Thursday, May 5, 2011

What Sue Grafton Told Me*

*And hundreds of other attendees at Malice

Last weekend I attended the Malice Domestic Mystery Convention in Bethesda, MD, commonly known as “Malice.” I had a fabulous time. Readers, writers, authors—and fans, all—of mysteries were there, happily talking to each other in the audience of panels, in the hallways, in the hospitality room. It was pretty much a mystery lovefest. Whether one was a writer or not, published or not, famous or not didn’t matter. We all chatted with each other.

Even Sue.

You see, Sue Grafton was the recipient of the lifetime achievement award at Malice, and for all her celebrity (at least in our world; if any readers of this don’t know who she is … well, for shame, and go look her up), she attended panels and events right along with us. She also smiled at us, chatted in the elevators, didn’t mind us praising her writing when we ran into her in the restroom (I’m lookin’ at you, Sandy!), told us about her chickens, and generally acted like a mere mortal, instead of a mystery-writing goddess.

Because she is … both of those. A mystery-writing goddess because, well, hey, 22 books. Mortal, because in a lot of ways, she’s just like me. Or I’m just like her (without the chickens).

Here’s why. She told us, “Fear is my constant companion,” and “I’m always scared to death. I never take anything for granted.” Holy smokes … but, 22 books, Sue? “Just because I’ve written 22 books, doesn’t mean I can write 23.”

On one hand, I think … you mean this fear will never end, will be my constant companion? On the other hand … hell, if she can do it and she’s scared, so can I. Potentially.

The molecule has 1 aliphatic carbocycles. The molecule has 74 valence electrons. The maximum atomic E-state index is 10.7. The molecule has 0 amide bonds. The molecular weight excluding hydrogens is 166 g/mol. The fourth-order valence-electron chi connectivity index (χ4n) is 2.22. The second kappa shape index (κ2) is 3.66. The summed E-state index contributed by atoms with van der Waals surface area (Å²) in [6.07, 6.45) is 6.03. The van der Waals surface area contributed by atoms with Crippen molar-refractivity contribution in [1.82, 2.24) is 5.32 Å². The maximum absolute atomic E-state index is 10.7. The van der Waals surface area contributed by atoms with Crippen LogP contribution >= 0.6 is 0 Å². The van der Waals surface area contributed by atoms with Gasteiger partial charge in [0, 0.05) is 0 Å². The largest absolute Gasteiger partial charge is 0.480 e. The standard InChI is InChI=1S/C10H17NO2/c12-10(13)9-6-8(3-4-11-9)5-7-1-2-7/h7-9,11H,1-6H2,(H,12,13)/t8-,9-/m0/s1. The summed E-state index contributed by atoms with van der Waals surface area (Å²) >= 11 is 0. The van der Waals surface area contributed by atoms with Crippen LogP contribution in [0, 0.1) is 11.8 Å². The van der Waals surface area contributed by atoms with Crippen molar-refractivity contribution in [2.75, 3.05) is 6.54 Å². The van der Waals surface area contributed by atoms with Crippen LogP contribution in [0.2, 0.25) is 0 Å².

To be honest, we writers all know every writer is pretty much afraid at all times (AT ALL TIMES) that he/she/me will never write anything good, ever again. We know this. We joke about it to each other. But it still helps to hear it from someone successful. It’s not just the beginners like me who are terrified. If Sue Grafton occasionally burst into tears and thought she’d throw up on her computer during the writing of T is for Trespass (she started at A is for Alibi, people, that was a lot of books later!), then I am validated. Being scared does not imply I am or will be a failure. There is hope.

Not only is there hope, but there is also a feeling that maybe we writers are very brave. Sue also told us, “You have to be willing to fail. Every book you go into, you have to be working out on the edge of your talent.” I’m guessing that’s without a net. And that takes guts.

One last note. She referred to her latest pets as “a nice balance to the agony of sitting at my computer.” I’m thinking I might have to get me some chickens.


  1. I met Sue years ago at a mystery writers conference with only about 20 people in attendance. She shared her wisdom while we all sat on couches or armchairs including her. And yes, she is a wonderfully likeable person.


  2. LOL! Good post Tammy. It reveals the paranoia of this business and how rejection sets up that paranoia. I guess it is kin to stage fright for performers. Everyone has deep-seated fear, which serves to challenge us to do our best and not get sloppy and egotistical about our work. And that's why writers are some of the best people I know. No assumptions, no taking anything for as granted.

  3. Enjoyed your post, Tammy, as well as meeting you at Malice. Sometimes I think I must be crazy to continue typing away at my computer when I'm filled with self-doubt. It's nice to know I'm in good company.

  4. Good post, Tammy, and oh so true! Writing is terrifying and fun, too. Sue is truly an inspiration to us all. Her encouragement means a great deal. Now I don't mind being afraid so much.

  5. Oh, it's so nice to now recognize and have met some of you! It's true, we need to learn to live with and channel our fear, don't we?! Thanks all, for commenting.

  6. I have been in the same room with Sue on several occasions. One time I mailed her a limerick I had written (she doesn't respond to emails), and she sent me a letter telling me how much trouble she was having with T.

    The story of Grafton, sweet Sue,
    Is one of an alphabet stew,
    From A through to Z;
    She’s done B, G and P.
    She’s doing it all just for U.


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